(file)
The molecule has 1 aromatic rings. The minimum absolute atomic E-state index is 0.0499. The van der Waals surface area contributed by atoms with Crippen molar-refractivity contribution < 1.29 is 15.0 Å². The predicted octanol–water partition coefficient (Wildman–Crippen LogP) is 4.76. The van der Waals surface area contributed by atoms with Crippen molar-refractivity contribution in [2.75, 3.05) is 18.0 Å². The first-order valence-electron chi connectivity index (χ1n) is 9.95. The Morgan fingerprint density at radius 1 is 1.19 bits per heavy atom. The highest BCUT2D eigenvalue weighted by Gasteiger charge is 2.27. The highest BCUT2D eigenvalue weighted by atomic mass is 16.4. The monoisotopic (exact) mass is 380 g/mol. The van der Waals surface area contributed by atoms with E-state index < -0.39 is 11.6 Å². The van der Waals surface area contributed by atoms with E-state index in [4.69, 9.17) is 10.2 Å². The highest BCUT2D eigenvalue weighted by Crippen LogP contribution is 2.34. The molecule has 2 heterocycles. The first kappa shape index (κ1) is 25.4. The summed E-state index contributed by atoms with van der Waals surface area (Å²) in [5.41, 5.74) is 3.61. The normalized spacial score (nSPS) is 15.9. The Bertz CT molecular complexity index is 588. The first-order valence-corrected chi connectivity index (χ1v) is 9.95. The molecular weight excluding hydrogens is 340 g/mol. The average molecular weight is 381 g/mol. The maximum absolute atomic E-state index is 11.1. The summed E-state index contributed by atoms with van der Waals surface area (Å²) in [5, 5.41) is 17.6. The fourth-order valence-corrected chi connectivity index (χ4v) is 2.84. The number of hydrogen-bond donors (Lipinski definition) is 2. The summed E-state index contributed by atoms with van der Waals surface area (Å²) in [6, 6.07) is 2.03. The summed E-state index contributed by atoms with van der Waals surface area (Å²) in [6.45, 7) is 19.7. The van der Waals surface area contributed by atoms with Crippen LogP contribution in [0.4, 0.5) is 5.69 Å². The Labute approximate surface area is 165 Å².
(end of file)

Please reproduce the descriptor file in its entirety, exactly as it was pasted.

The molecule has 1 aromatic rings. The minimum absolute atomic E-state index is 0.0499. The van der Waals surface area contributed by atoms with Crippen molar-refractivity contribution < 1.29 is 15.0 Å². The predicted octanol–water partition coefficient (Wildman–Crippen LogP) is 4.76. The van der Waals surface area contributed by atoms with Crippen molar-refractivity contribution in [2.75, 3.05) is 18.0 Å². The first-order valence-electron chi connectivity index (χ1n) is 9.95. The Morgan fingerprint density at radius 1 is 1.19 bits per heavy atom. The highest BCUT2D eigenvalue weighted by Gasteiger charge is 2.27. The highest BCUT2D eigenvalue weighted by atomic mass is 16.4. The monoisotopic (exact) mass is 380 g/mol. The van der Waals surface area contributed by atoms with E-state index < -0.39 is 11.6 Å². The van der Waals surface area contributed by atoms with E-state index in [4.69, 9.17) is 10.2 Å². The highest BCUT2D eigenvalue weighted by Crippen LogP contribution is 2.34. The molecule has 2 heterocycles. The first kappa shape index (κ1) is 25.4. The summed E-state index contributed by atoms with van der Waals surface area (Å²) in [5.41, 5.74) is 3.61. The normalized spacial score (nSPS) is 15.9. The Bertz CT molecular complexity index is 588. The first-order valence-corrected chi connectivity index (χ1v) is 9.95. The molecular weight excluding hydrogens is 340 g/mol. The average molecular weight is 381 g/mol. The maximum absolute atomic E-state index is 11.1. The summed E-state index contributed by atoms with van der Waals surface area (Å²) in [5, 5.41) is 17.6. The fourth-order valence-corrected chi connectivity index (χ4v) is 2.84. The number of hydrogen-bond donors (Lipinski definition) is 2. The summed E-state index contributed by atoms with van der Waals surface area (Å²) in [6, 6.07) is 2.03. The summed E-state index contributed by atoms with van der Waals surface area (Å²) in [6.45, 7) is 19.7. The van der Waals surface area contributed by atoms with Crippen LogP contribution in [0.4, 0.5) is 5.69 Å². The Labute approximate surface area is 165 Å².